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  1. #1

    2003 Ultra 150 Winterization

    Hello, I have a 2003 Kawasaki Ultra 150 that I'm going to be winterizing soon. I currently have probably 7 gallons of pump gas from the regular gas station with stabil in it. Was wondering if I should drain that or keep it in there threw the winter. Also wonder what the process is to flush the system because I can't find any hookups. Any tips on winterizing it I'd appreciate. This is my first summer owning a ski here in Michigan. Thanks for your help.


  2. #2
    Quote Originally Posted by Ultra150Gw View Post
    Hello, I have a 2003 Kawasaki Ultra 150 that I'm going to be winterizing soon. I currently have probably 7 gallons of pump gas from the regular gas station with stabil in it. Was wondering if I should drain that or keep it in there threw the winter. Also wonder what the process is to flush the system because I can't find any hookups. Any tips on winterizing it I'd appreciate. This is my first summer owning a ski here in Michigan. Thanks for your help.
    You don't have a hose hook up inside the hull near the cylinder heads?

    I am also curious how to winterize one of these. I have a 2002 STX-R that I want to winterize as well. I'll be keeping mine in a garage that won't go below freezing but I still want to winterize it properly.

    I am not sure if skis are the same but the old school way to winterize the fuel was to fill it to the top and add fuel stabilizer. That way there isn't any room for moisture to accumulate. I don't know if that holds true with jetskis and the ethanol fuel we have to deal with nowadays.

  3. #3
    steve45's Avatar
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    If possible, drain out all fuel that has ethanol and replace with non-ethanol fuel. Treat it with StaBil or similar fuel treatment. Run the engine on the flush hose for several minutes to get the ethanol out of the carbs. Also, flush with SaltAway or similar cooling treatment flush to help reduce corrosion and scale buildup in the cooling system. Turn off the water FIRST, rev the engine a couple of times to get the water out of the exhaust system, then shut it off. Top off the fuel tank with treated fuel to reduce condensation.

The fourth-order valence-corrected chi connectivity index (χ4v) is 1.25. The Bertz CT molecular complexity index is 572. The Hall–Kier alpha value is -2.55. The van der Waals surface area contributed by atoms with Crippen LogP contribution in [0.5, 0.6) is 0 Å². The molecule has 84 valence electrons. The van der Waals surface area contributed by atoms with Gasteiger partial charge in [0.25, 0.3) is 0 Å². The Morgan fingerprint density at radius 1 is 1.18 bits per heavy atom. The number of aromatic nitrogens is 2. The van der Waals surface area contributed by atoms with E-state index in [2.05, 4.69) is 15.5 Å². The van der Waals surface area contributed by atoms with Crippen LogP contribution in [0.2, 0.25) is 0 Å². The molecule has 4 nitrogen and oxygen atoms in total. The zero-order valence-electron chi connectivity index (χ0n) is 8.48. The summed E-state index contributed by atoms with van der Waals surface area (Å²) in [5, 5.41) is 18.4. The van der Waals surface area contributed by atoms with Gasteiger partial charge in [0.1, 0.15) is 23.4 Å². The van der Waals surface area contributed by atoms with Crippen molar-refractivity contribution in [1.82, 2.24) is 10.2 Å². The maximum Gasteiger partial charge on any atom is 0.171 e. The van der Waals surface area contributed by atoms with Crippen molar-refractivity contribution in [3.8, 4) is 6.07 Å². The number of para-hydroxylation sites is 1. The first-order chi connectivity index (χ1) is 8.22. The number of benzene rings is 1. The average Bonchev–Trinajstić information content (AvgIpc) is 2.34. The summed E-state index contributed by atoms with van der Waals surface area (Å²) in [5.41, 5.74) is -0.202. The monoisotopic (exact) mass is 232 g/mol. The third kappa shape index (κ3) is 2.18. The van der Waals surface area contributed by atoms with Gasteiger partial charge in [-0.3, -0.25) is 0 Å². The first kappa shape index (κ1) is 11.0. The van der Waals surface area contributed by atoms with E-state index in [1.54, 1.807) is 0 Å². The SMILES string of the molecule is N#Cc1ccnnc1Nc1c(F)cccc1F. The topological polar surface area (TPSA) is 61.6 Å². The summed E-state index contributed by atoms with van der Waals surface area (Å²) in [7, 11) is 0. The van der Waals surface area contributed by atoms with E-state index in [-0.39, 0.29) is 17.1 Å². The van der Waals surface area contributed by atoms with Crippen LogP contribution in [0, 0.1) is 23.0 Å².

Tilt your trailer tongue up to drain all the water from the exhaust expansion chamber, then set it back down level. The expansion chamber collects water and water in there will cause corrosion and pinholes in it for next year. Leaving the trailer tilted upward promotes flooding the engine with oil during long term storage, so it's important to leave the trailer level.

  4. #4
    SplishSplash's Avatar
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    As it freezes in Michigan, I always pour about a 1/2 gallon of RV antifreeze into the flush connector on the exhaust. Pour in about 1/4 of it with the ski level. Then start it and blip the throttle, repeat until some coolant blows out the exhaust. That will prevent any chance of the water in the block and exhaust from freezing
    Then remove the spark plugs and give the cylinders a good shot of boat storage seal, spin the engine over and repeat. Then reinstall spark plugs.
    Remove battery and charge it up fully and store it in a cool dry place.
    As this ski will be sitting for 7 months
    This is in addition to everything Steve suggested.

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  6. #5